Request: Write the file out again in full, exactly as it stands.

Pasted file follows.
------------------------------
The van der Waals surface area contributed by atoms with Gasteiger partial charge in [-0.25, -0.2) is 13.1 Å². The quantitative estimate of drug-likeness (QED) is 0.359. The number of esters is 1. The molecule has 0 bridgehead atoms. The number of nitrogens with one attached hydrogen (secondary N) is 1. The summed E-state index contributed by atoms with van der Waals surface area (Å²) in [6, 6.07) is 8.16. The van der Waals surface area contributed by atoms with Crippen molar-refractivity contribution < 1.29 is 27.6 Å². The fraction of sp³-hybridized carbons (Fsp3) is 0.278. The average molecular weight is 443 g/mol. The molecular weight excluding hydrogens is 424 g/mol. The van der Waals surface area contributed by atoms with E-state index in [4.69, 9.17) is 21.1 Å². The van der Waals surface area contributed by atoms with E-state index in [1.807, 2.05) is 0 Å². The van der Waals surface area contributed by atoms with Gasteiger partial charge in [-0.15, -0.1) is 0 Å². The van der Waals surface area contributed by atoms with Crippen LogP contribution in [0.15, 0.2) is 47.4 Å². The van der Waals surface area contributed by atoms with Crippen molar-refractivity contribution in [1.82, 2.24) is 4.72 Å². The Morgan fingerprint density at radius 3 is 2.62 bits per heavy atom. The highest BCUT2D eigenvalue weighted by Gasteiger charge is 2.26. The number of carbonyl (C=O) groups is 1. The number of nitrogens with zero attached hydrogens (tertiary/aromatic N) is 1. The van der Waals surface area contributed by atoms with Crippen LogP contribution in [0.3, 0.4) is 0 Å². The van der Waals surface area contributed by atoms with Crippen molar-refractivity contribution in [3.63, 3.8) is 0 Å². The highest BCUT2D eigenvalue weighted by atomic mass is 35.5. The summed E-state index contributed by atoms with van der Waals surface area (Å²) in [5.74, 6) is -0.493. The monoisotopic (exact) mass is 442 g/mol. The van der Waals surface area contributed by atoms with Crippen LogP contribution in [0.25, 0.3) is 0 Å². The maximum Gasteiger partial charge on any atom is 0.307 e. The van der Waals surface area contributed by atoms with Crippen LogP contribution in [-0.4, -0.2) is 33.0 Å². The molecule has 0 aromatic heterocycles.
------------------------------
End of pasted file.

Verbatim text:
The van der Waals surface area contributed by atoms with Gasteiger partial charge in [-0.25, -0.2) is 13.1 Å². The quantitative estimate of drug-likeness (QED) is 0.359. The number of esters is 1. The molecule has 0 bridgehead atoms. The number of nitrogens with one attached hydrogen (secondary N) is 1. The summed E-state index contributed by atoms with van der Waals surface area (Å²) in [6, 6.07) is 8.16. The van der Waals surface area contributed by atoms with Crippen molar-refractivity contribution < 1.29 is 27.6 Å². The fraction of sp³-hybridized carbons (Fsp3) is 0.278. The average molecular weight is 443 g/mol. The molecular weight excluding hydrogens is 424 g/mol. The van der Waals surface area contributed by atoms with E-state index in [4.69, 9.17) is 21.1 Å². The van der Waals surface area contributed by atoms with E-state index in [1.807, 2.05) is 0 Å². The van der Waals surface area contributed by atoms with Gasteiger partial charge in [-0.15, -0.1) is 0 Å². The van der Waals surface area contributed by atoms with Crippen LogP contribution in [0.15, 0.2) is 47.4 Å². The van der Waals surface area contributed by atoms with Crippen molar-refractivity contribution in [1.82, 2.24) is 4.72 Å². The Morgan fingerprint density at radius 3 is 2.62 bits per heavy atom. The highest BCUT2D eigenvalue weighted by Gasteiger charge is 2.26. The number of carbonyl (C=O) groups is 1. The number of nitrogens with zero attached hydrogens (tertiary/aromatic N) is 1. The van der Waals surface area contributed by atoms with Crippen LogP contribution in [0.3, 0.4) is 0 Å². The van der Waals surface area contributed by atoms with Crippen molar-refractivity contribution in [3.63, 3.8) is 0 Å². The highest BCUT2D eigenvalue weighted by atomic mass is 35.5. The summed E-state index contributed by atoms with van der Waals surface area (Å²) in [5.74, 6) is -0.493. The monoisotopic (exact) mass is 442 g/mol. The van der Waals surface area contributed by atoms with Crippen LogP contribution in [0.25, 0.3) is 0 Å². The maximum Gasteiger partial charge on any atom is 0.307 e. The van der Waals surface area contributed by atoms with Crippen LogP contribution in [-0.4, -0.2) is 33.0 Å². The molecule has 0 aromatic heterocycles.